Eating moose meat or deer meat near Alberta's oilsands developments might be less risky than thought.

A study done last year for the oil company Suncor found arsenic levels in moose meat around the oilsands that were 453 times higher than the acceptable limits in terms of cancer risk.

But a newstudy done by Alberta Health has found the risk from eating the meat is much lower, with theincreasedthreat of cancer dropping to somewhere between 17 and 33 times the acceptable level.

Atthe same time, the newer study found all wild meat may have unacceptably high levels of the cancer-causing toxin.

Alberta Health researchers collected samples of moose and deer meat from around Edmonton, the Yukon and northern Alberta, including around Fort McMurray. They found similar arsenic levels in all the samples.

Alex MacKenzie, a spokesmanwith Alberta Health, saidthat ispositive news for people in northern Alberta.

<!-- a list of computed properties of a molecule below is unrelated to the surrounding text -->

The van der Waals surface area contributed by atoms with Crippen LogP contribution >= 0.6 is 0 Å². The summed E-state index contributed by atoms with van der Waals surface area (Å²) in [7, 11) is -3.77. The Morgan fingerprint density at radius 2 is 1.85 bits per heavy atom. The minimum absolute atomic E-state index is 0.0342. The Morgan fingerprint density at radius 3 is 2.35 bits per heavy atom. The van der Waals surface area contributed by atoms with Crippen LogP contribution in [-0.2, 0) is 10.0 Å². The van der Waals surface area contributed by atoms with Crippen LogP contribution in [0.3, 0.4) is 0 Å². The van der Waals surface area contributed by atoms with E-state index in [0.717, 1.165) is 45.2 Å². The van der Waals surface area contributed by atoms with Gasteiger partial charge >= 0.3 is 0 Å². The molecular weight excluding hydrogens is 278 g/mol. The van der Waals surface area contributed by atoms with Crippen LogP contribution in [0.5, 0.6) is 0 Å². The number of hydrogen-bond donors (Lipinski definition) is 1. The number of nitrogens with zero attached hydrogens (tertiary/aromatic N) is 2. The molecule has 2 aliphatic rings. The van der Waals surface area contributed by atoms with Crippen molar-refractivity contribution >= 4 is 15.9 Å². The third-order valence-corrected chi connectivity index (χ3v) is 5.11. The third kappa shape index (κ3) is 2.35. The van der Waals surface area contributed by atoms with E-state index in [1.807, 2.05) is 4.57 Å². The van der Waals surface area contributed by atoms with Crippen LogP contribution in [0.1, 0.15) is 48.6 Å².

"The moose meat that they have access to is not of a quality or of a nature as it relates to arsenic exposure that's different from people who live and use traditional food in the Yukon."

MacKenzie saidit's hard to say if wild meat is completely safe to eat.

"There isn't now, nor has there ever been an ongoing program that is directed at determining the absolute quality of the food that is running around in the wild."

Don't scare people away from traditional foods: researcher

Arsenic occurs naturallyin the environment and that's how it may be entering the food, MacKenzie says.

Aresearcher who has studied toxins in wild meat for 15 years believes Alberta Health's standards are too strict when deciding how much arsenic people can safely consume.

"You could be unnecessarily scaring people away from traditional foods, which is not a good thing," said Yukon-based researcher Mary Gamberg.

Eating the meat would be considered completely safe if Alberta Health adopted the same standards the World Health Organization uses for arsenic consumption, Gambergsaid.